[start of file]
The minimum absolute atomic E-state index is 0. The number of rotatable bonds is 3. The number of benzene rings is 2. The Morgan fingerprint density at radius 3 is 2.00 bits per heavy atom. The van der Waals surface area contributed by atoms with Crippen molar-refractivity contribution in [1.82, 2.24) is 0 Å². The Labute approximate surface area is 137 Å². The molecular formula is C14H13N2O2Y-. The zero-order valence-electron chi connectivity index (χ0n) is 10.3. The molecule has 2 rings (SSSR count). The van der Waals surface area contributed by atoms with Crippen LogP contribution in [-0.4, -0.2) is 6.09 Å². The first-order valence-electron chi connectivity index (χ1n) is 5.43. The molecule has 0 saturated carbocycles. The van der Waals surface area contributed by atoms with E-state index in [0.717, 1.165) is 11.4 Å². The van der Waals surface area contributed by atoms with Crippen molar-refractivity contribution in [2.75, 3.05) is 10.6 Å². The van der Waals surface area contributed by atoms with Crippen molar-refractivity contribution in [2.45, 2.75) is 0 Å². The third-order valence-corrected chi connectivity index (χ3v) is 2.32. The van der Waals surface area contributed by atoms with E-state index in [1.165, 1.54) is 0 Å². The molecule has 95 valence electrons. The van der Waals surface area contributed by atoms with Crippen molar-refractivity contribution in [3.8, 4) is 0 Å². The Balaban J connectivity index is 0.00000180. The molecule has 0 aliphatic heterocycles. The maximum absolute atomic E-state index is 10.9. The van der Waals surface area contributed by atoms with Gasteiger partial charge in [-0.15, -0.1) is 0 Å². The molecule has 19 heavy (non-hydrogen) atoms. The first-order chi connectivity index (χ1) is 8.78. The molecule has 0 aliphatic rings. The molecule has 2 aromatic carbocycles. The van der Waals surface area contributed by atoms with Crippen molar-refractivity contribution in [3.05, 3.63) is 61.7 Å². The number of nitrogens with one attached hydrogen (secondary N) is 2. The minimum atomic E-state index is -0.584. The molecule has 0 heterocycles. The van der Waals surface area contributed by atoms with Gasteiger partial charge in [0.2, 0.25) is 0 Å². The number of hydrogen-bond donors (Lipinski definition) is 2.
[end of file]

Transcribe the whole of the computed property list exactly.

The minimum absolute atomic E-state index is 0. The number of rotatable bonds is 3. The number of benzene rings is 2. The Morgan fingerprint density at radius 3 is 2.00 bits per heavy atom. The van der Waals surface area contributed by atoms with Crippen molar-refractivity contribution in [1.82, 2.24) is 0 Å². The Labute approximate surface area is 137 Å². The molecular formula is C14H13N2O2Y-. The zero-order valence-electron chi connectivity index (χ0n) is 10.3. The molecule has 2 rings (SSSR count). The van der Waals surface area contributed by atoms with Crippen LogP contribution in [-0.4, -0.2) is 6.09 Å². The first-order valence-electron chi connectivity index (χ1n) is 5.43. The molecule has 0 saturated carbocycles. The van der Waals surface area contributed by atoms with E-state index in [0.717, 1.165) is 11.4 Å². The van der Waals surface area contributed by atoms with Crippen molar-refractivity contribution in [2.75, 3.05) is 10.6 Å². The van der Waals surface area contributed by atoms with Crippen molar-refractivity contribution in [2.45, 2.75) is 0 Å². The third-order valence-corrected chi connectivity index (χ3v) is 2.32. The van der Waals surface area contributed by atoms with E-state index in [1.165, 1.54) is 0 Å². The molecule has 95 valence electrons. The van der Waals surface area contributed by atoms with Crippen molar-refractivity contribution in [3.8, 4) is 0 Å². The Balaban J connectivity index is 0.00000180. The molecule has 0 aliphatic heterocycles. The maximum absolute atomic E-state index is 10.9. The van der Waals surface area contributed by atoms with Gasteiger partial charge in [-0.15, -0.1) is 0 Å². The molecule has 19 heavy (non-hydrogen) atoms. The first-order chi connectivity index (χ1) is 8.78. The molecule has 0 aliphatic rings. The molecule has 2 aromatic carbocycles. The van der Waals surface area contributed by atoms with Crippen molar-refractivity contribution in [3.05, 3.63) is 61.7 Å². The number of nitrogens with one attached hydrogen (secondary N) is 2. The minimum atomic E-state index is -0.584. The molecule has 0 heterocycles. The van der Waals surface area contributed by atoms with Gasteiger partial charge in [0.2, 0.25) is 0 Å². The number of hydrogen-bond donors (Lipinski definition) is 2.